Archive for the ‘Disaster management’ Category

4th Day of Rescue: Improved and Optimistic   Leave a comment

On the 4th day when I went there second time for photographing. I saw some epic heroic acts- an electrician from a garment factory crawling inside a precariously standing pile of rubble to find survivors. A garment factory worker went down under several stories of ruins to pull out 4 survivor and dead-bodies and succeeded despite injuring his foot. A young men injured during rescue continued his work. A textile engineer from Comilla, a trained volunteer of Red-Crescent, was working for days in the site and rescued survivors. But, definitely the pivotal role of the rescue was played by the fire-fighters. Though many efforts were spearheaded by volunteers from public  but fire-fighters were also working shoulder to shoulder with them. They were the main facilitator of the rescue. The way they worked relentlessly with limited resource is super humane. But the toughest of all were the survivors who lived through all disasters beyond all speculations and gave the rescuers opportunity to work. The combined effort has perhaps made it one of the most extraordinary rescue operations. I saw some comic pieces too- an young army officer leading a group for the search of survivors was a bit demanding about his personal gears and made his men change those so many times and the number of people and time he consumed for those could probably be totaled into a mini-rescue. However, I saw a much more organized operation at 4th day. Military officers were more active and they were working in coordination with the volunteers and fire department. They were more active but their inexperience and lack of preparation and motivation for such work were still visible. By this time supply chain was also organized and necessary things were stored in adequate quantity. It was very promising because it shows the rescuers and their leadership were responsive to the opinions from different quarters, they were learning from their experience and they were trying to improve their performance. This part I think is particularly important- learning and improving performance.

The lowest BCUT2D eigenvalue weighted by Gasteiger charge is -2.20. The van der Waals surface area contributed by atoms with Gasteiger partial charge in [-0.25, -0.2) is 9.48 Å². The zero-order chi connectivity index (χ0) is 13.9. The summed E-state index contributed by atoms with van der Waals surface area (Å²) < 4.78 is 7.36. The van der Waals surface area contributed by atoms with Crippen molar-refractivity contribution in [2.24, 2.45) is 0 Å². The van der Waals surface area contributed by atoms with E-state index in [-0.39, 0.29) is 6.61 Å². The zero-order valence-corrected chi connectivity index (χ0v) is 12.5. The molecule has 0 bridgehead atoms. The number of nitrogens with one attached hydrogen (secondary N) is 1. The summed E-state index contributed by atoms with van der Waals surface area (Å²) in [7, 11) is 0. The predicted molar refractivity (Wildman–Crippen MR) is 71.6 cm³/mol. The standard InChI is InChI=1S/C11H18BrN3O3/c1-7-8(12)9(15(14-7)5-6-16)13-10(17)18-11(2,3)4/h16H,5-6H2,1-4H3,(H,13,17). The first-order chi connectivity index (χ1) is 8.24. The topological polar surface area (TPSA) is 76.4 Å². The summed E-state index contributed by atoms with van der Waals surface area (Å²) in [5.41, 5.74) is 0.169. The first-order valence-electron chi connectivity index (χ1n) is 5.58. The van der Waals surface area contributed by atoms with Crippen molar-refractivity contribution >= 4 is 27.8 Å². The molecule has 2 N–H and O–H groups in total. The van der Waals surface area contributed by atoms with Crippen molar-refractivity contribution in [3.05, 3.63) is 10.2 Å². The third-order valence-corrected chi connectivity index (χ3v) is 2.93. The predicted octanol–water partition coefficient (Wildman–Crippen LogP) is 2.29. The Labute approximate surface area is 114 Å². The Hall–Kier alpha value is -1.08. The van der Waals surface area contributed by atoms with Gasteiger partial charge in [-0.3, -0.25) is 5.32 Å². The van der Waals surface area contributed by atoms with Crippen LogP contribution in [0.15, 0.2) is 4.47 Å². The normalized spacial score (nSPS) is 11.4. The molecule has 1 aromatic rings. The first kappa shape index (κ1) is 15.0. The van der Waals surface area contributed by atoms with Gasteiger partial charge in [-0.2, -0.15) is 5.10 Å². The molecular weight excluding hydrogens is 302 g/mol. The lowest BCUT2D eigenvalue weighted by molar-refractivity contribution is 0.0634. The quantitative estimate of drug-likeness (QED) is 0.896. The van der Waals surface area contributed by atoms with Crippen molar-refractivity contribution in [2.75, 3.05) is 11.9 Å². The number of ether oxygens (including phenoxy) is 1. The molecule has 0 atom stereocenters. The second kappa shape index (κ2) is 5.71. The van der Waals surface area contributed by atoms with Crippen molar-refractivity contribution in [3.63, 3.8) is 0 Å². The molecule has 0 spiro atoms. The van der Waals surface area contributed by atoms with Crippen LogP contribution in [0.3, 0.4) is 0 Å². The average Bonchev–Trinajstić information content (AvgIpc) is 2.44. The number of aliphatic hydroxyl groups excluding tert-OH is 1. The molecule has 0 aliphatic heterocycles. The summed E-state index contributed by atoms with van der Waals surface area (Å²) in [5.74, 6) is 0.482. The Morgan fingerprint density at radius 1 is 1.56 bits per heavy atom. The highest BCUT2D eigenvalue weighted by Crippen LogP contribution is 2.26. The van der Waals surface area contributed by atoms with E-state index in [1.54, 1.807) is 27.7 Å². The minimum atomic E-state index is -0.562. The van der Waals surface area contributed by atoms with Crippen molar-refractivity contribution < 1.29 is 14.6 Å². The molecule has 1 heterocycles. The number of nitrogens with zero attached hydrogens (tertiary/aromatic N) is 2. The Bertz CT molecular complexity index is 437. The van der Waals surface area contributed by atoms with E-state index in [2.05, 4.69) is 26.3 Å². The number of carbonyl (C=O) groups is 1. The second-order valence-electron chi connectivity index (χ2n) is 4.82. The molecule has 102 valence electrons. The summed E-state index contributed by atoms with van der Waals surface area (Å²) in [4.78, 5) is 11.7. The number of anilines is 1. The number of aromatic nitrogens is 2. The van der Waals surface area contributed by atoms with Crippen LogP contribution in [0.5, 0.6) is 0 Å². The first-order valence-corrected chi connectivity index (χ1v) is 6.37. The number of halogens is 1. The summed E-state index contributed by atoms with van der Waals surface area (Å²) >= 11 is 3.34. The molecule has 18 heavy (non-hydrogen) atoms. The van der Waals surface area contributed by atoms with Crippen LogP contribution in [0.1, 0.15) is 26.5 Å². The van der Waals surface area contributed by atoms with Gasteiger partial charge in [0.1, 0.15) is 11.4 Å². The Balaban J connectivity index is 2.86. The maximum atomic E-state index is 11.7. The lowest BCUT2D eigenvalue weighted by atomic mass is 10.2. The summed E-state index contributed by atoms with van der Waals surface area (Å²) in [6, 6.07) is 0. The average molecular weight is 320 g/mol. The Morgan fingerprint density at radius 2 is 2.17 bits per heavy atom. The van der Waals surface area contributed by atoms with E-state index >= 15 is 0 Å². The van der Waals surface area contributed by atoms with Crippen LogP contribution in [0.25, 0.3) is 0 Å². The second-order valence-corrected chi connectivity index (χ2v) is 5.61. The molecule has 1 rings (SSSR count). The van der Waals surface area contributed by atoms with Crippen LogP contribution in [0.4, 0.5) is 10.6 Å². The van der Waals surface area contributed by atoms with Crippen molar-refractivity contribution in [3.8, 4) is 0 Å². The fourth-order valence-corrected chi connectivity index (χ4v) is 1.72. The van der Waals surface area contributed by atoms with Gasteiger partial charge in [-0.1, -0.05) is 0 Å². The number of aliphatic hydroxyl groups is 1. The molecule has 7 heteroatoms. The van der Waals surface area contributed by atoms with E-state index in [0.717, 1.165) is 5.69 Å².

Yet, the role of some media and photography professionals were far from desired- they were quarreling with the rescuers, disturbing their operation peeping their noses (lenses) to far, and making dangerous maneuvers to get photo, which could put in risk not only themselves but also all the rescuers.

However, some of the new concerns has emerged- the survivors are affected not only physically but also psychologically. They need medical care as well as psychological support. They need long-term psycho-somatic rehabilitation support too. Not only the victims but many of the rescuers are also injured and signs of post traumatic stress disorder are also developing among them. They need care for some period too. Now we have to focus on these issues. And still remains the question of punishing the perpetrators of this crime and the preventive measures to avoid such disasters in future.

Therefore 6 more suggestions for disaster management-

The government should provide-

1. Long-term psycho-somatic rehabilitation support to the survivors